Curtis Brick's death is a reminder of Frank Paul
The president of the Union of B.C. Indian Chiefs has compared the death of Curtis Brick with that of Frank Paul. Like Paul, a Mi’kmaq man who was left in an alley by a Vancouver police officer in December 1998, Brick didn’t receive proper help because he was Native, according to Grand Chief Stewart Phillip. Brick is an aboriginal man who died last month after lying in the sun in an East Vancouver park on one of the hottest days ever recorded in the city.
“Clearly what was responsible for the death of Frank Paul was the undeniable systemic racism that exists within the criminal justice system,” Phillip told the Straight. “And similarly, what contributed to the death of Mr. Brick was the same systemic racism that exists within the emergency-care services that failed to provide the adequate level of service to Mr. Brick in order to save his life.”
Jenifer Brousseau-Mallett was one of two people who tried to revive the unconscious Brick in Grandview Park on the afternoon of July 29.
Two Vancouver firefighters arrived 45 minutes after Brousseau-Mallett made a 911 call. According to the aboriginal outreach worker, a firefighter used his boot to push Brick, and yelled, “Get up!”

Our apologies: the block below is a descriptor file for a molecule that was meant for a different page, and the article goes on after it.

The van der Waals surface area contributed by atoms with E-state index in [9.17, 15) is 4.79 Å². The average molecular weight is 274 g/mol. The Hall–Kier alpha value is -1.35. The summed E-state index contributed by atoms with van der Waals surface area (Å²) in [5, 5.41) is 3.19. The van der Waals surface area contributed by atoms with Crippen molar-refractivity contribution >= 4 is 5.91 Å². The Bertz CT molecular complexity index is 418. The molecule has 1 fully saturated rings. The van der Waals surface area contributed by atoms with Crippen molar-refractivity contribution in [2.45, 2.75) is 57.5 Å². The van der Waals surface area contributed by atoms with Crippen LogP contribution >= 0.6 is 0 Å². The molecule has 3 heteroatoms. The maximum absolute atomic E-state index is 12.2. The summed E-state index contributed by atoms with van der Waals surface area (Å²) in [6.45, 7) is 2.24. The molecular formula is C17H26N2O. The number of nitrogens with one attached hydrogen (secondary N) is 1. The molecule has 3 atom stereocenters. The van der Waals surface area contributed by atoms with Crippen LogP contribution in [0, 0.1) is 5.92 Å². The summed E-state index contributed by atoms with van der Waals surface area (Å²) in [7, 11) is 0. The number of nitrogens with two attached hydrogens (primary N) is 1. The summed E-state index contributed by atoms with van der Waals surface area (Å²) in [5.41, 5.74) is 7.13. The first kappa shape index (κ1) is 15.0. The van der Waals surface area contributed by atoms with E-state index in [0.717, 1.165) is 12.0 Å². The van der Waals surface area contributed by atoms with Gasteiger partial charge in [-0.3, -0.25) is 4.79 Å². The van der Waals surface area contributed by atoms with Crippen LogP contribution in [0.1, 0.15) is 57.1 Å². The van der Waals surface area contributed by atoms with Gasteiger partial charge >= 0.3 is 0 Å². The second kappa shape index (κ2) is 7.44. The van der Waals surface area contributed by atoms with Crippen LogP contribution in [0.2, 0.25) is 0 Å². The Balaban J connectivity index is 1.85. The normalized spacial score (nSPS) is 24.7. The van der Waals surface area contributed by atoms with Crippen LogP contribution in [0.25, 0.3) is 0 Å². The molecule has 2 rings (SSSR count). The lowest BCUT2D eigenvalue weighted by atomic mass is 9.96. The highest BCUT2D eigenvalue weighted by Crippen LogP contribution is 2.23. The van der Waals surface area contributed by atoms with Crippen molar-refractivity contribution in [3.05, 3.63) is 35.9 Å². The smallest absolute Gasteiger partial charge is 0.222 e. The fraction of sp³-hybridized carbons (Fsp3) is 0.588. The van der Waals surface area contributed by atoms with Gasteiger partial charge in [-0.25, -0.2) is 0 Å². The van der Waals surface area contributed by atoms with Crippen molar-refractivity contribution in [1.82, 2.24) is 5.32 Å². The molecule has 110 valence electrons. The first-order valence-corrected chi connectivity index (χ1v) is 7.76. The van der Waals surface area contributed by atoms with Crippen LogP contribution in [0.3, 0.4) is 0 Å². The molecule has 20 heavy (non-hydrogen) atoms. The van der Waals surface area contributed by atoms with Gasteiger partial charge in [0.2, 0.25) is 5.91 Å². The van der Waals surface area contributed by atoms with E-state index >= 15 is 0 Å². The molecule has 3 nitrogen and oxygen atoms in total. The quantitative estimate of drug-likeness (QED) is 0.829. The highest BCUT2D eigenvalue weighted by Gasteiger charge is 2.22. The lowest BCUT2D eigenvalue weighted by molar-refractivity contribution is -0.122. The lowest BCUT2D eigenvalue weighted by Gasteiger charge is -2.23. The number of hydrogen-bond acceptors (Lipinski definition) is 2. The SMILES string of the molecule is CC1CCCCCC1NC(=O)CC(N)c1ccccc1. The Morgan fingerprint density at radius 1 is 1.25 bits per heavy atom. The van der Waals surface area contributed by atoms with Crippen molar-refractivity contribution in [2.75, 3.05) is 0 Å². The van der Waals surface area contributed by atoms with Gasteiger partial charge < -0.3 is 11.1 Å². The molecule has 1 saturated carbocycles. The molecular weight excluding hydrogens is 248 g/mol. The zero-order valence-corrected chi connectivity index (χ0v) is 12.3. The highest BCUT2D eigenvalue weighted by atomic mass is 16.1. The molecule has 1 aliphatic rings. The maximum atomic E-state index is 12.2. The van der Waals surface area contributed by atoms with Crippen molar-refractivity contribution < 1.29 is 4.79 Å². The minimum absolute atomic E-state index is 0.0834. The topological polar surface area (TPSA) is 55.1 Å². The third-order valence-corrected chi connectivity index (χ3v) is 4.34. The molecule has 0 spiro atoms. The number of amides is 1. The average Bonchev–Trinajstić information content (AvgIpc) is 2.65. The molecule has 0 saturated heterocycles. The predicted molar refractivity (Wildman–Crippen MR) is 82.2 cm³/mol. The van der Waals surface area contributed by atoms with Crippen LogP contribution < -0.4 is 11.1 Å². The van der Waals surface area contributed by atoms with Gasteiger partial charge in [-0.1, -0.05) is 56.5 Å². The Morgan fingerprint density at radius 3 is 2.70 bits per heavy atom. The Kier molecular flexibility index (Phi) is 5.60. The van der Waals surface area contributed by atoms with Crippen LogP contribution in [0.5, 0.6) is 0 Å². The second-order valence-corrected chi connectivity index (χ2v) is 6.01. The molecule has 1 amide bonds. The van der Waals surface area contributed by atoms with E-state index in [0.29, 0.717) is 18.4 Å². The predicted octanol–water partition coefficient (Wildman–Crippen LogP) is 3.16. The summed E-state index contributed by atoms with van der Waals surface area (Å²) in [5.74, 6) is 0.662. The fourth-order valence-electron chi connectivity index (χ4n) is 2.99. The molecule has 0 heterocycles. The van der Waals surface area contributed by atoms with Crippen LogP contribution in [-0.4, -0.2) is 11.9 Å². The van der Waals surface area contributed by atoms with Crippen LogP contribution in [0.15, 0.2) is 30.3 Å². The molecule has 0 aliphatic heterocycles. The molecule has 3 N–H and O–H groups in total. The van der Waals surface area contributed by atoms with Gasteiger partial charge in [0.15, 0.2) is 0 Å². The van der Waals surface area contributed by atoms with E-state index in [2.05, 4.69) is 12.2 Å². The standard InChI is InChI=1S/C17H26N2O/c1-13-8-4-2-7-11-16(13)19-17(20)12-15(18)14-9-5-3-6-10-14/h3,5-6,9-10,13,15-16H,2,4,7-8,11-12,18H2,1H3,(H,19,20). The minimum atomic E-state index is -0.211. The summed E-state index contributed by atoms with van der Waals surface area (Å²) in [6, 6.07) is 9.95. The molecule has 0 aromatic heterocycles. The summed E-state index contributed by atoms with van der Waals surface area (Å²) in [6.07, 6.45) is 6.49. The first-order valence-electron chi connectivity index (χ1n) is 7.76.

Paramedics arrived later, and handled Brick very roughly, Brousseau-Mallett said. She recalled that the oxygen mask they put on Brick hit his nose, causing it to bleed profusely.
“They didn’t treat him the way they would treat their grandmother or their mother if she was in that situation,” Brousseau-Mallett told the Straight. According to her, Brick “was just treated like another drunk Indian”.
An account of the incident released by the Vancouver Aboriginal Transformative Justice Services Society on August 14 noted that the ambulance that took Brick to the hospital didn’t put on its flashing lights.
It’s not clear when Brick died.
Vancouver Fire & Rescue Services would welcome an investigation, according to assistant chief for communications Steve Laleune.
Laleune told the Straight that the firefighters who responded followed the appropriate protocol, and that neither one reported that they had put their boots on Brick.
Neither the B.C. Ambulance Service nor Local 873 of the Canadian Union of Public Employees, which represents paramedics, returned calls by deadline.